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Restaurant Pricing Tactics

Inflation is hitting restaurants especially hard on the supply side, as they are paying more for ingredients and increased labor costs. From the revenue side, customers impacted by inflationary pressures on food and gasoline are reducing their spending for eating-out.

The combination of increased costs and reduced revenues serves to reduce restaurants’ profit margins.

Restaurants have to seek ways to maintain customer traffic, while still maintaining profit margins. Two techniques gaining popularity are dynamic pricing and barbell pricing.

Dynamic pricing, also referred to as demand pricing, or surge pricing, changes product prices based on demand. The approach is common in several industries, including entertainment, ride share, electricity, airlines, and hotels. Because of its application in many industries, customers are familiar with this approach.

Dynamic pricing has been less common in the restaurant industry until recently, because it is best run as a computerized approach. The transition to digital menus and online ordering has made this pricing model more feasible.

In most cases, a computerized approach uses algorithms or artificial intelligence to automatically set prices—raising or lowering them based on demand. These programs can also decrease or increase the size of the menu, considering factors like profit margins, ingredients availability, difficulty of preparation, and preparation time. Items can also be highlighted, to drive demand and help maximize the profit margin.

Video Spotlight:  

This post is based on the Nation’s Restaurant News article, Why Restaurants Are Finally Adopting Dynamic Pricing Strategies, by Alicia Kelso, November 18, 2022; the Restaurant Business Online article, Why Barbell Pricing Is the Strategy Du Jour on Restaurant Menus, by Joe Guszkowski, November 22, 2022; and the YouTube video in the Spotlight. Image source: Shutterstock / NATA FUANGKAEW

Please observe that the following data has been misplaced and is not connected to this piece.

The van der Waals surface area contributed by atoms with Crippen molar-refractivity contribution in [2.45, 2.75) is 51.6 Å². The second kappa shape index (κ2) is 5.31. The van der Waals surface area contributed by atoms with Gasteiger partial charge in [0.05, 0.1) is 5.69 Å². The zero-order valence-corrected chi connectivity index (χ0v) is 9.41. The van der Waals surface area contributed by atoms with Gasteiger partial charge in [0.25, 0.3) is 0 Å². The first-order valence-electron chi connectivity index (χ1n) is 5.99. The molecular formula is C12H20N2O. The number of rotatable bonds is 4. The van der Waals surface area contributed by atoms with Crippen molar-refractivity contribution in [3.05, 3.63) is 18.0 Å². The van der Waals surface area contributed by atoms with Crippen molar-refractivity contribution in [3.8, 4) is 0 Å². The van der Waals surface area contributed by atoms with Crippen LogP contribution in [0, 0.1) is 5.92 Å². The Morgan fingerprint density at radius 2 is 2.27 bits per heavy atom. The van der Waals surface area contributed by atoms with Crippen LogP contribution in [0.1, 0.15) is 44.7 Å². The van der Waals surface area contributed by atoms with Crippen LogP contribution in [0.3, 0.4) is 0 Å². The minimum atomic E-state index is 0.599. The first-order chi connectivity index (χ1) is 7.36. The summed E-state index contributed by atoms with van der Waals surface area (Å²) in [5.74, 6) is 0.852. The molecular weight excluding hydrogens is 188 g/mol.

Discussion Questions:

1.  What are the advantages of dynamic pricing and barbell pricing?

Guidance: Restaurants need to actively adjust pricing to keep traffic flowing, even as many customers are impacted by the inflationary economy. Cutting prices can drive traffic, but it can trim the profit margin. Both dynamic pricing and barbell pricing target price conscious consumers with lower prices on some products, while still charging higher prices on other products or at other times, to maintain profit margins.

2. What is needed to implement dynamic pricing?

Guidance: Dynamic pricing is best implemented where a computer system, using algorithms or artificial intelligence, automatically adjusts the prices. Factors that are used include the actual or forecasted demand, days of the week or time of day, and weather.

3. What factors should be considered when using barbell pricing?

Guidance: The trick is to balance the low-priced end of the menu to draw in price conscious customers, but still attract others to the higher-priced end of the menu to maintain profit margins. Also, it needs to be easy to upsell customers attracted by the lower-priced end of the menu. If the low-priced end is too attractive, the risk is that customers won’t purchase from the high-priced end of the menu.

4. Which tactic—dynamic pricing or barbell pricing—is easier to implement?

Guidance: The biggest difference is what systems are already in place. If a company has digital menu boards and/or digital ordering, it is easier to add-in dynamic pricing. If these systems aren’t in place, they’ll need to be added to implement dynamic pricing.

Barbell pricing doesn’t require either digital menu boards or digital ordering. It can be done in very traditional ways. It will require that menus be updated, and in many cases, it becomes effective when combined with marketing to promote the barbell pricing, as well as using upselling.

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